Hinted at in a brief tweet on August 28th, SpaceX CEO Elon Musk says that SpaceX’s massive Starship and Super Heavy launch vehicle – set to be the most powerful rocket ever built upon completion – could eventually be followed by a rocket multiple times larger.
SpaceX is currently in the process of assembling the first full-fidelity prototypes of Starship, a 9m (30 ft) diameter, 55m (180 ft) tall reusable spacecraft and upper stage. Two prototypes – Mk1 and Mk2 – are simultaneously being built in Texas and Florida, respectively, while the beginnings of the first Super Heavy prototype has visibly begun to take shape at SpaceX’s Florida campus.
Once complete, Starship’s Super Heavy booster will be the single most powerful rocket booster ever built, standing at least 70m (230 ft) tall on its own and capable of producing as much as ~90,000 kN (19,600,000 lbf) of thrust with 30 250-ton-thrust and 7 200-ton-thrust Raptor engines installed. Assuming 31 throttleable 200-ton Raptors, Super Heavy’s minimum max thrust is a still record-breaking ~62,000 kN (13.7 million lbf).
In fewer words, a full Starship/Super Heavy ‘stack’ would be the tallest (~118m/390ft), heaviest (~5000 tons/11 million lbs), and most powerful rocket ever assembled.
And yet, despite its size, orbital-class rocketry in Earth gravity will almost never fail to benefit from more thrust; more propellant; more rocket. In light of this, CEO Elon Musk says that a theoretical next- next-generation SpaceX rocket – to potentially follow some years after Starship and Super Heavy – could be a full 18m (60 ft) wide, twice the diameter of its predecessors.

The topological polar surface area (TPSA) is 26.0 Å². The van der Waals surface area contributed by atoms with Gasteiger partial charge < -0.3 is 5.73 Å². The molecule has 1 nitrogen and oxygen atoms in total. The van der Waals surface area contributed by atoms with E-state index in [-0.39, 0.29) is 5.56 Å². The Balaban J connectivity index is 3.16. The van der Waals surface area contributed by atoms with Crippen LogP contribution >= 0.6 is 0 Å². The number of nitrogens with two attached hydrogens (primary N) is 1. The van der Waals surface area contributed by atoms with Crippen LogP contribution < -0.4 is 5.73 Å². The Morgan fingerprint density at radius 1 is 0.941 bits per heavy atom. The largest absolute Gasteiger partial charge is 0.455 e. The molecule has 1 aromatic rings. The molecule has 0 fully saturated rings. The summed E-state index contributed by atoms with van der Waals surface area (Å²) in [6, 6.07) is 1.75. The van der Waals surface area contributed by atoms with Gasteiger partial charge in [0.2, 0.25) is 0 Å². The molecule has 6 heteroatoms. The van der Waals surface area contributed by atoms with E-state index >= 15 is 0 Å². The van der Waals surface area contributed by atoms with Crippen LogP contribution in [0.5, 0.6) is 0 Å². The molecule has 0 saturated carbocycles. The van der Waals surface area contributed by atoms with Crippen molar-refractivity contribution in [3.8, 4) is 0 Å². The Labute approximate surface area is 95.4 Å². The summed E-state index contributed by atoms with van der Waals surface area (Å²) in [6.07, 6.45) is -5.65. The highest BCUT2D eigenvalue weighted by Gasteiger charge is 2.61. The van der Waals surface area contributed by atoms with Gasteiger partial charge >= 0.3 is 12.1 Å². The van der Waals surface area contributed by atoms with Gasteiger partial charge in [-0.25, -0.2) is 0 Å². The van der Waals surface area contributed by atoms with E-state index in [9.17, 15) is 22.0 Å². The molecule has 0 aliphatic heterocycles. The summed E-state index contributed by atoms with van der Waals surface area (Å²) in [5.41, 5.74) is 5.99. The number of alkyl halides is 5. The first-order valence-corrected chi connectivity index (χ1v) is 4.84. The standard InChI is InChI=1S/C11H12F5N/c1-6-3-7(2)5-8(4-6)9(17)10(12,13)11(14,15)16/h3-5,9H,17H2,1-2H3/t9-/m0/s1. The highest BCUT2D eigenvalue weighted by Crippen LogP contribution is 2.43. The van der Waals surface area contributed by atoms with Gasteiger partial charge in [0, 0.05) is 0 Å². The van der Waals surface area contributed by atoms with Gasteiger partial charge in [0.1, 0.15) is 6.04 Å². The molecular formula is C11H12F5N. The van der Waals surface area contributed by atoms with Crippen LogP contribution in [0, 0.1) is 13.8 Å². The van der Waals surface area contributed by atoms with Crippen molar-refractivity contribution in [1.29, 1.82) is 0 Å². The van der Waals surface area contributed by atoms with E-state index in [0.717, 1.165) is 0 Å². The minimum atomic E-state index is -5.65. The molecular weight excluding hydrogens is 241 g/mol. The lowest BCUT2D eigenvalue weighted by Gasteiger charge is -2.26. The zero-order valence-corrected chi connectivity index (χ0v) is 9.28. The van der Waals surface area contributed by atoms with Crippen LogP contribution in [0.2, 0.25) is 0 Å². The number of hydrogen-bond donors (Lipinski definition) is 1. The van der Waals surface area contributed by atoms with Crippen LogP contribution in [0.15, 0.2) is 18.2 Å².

Many will recollect that doubling the diameter of a circle quadruples its area. Add in a doubling of height and a theoretical Starship 2.0 would have eight times the surface area and eight times the propellant tank volume, requiring roughly eight times as much thrust and making the vehicle eight times as heavy as Starship 1.0. Assuming that Starship’s successor retains its fineness ratio (height/width), an unlikely end result but still interesting to ponder, the vehicle would measure 18m (60 ft) in diameter and a terrifying ~236m (780 ft) tall, literally more than twice as tall as Saturn V. An 18m diameter would also make it the widest rocket ever built, with Saturn V’s S-IC first stage measuring 10m wide and the Soviet Union’s N1 ‘Block A’ first stage measuring an impressive ~17m in diameter at its widest point.
If the above assumptions are correct, a very rough estimate would peg Starship 2.0’s gross (fueled) mass at a gobsmacking ~40,000 metric tons (~90 million pounds). In the unlikely event that SpaceX would use the current generation of Raptor to power such a colossal rocket, the booster would need a bare minimum of 100+ Raptors just to lift off at all. Using Saturn V’s F-1, still the most powerful single-chamber rocket engine ever built, Starship 2.0 would need a minimum of 60+ engines to lift off.
For the time being, Starship and Super Heavy are plenty ambitious on their own, but it’s unsurprising to hear that SpaceX CEO Elon Musk already has some thoughts on what could follow that next-generation launch vehicle in the new decade. Still, it’s worth noting that quite possibly the craziest aspect of Starship – SpaceX’s utterly non-traditional attempt at rewriting the book on rocket manufacturing – could eventually make an 18m-diameter vehicle far more practical, assuming the company proves it’s methods can be used to build reliable, high-performance rockets.
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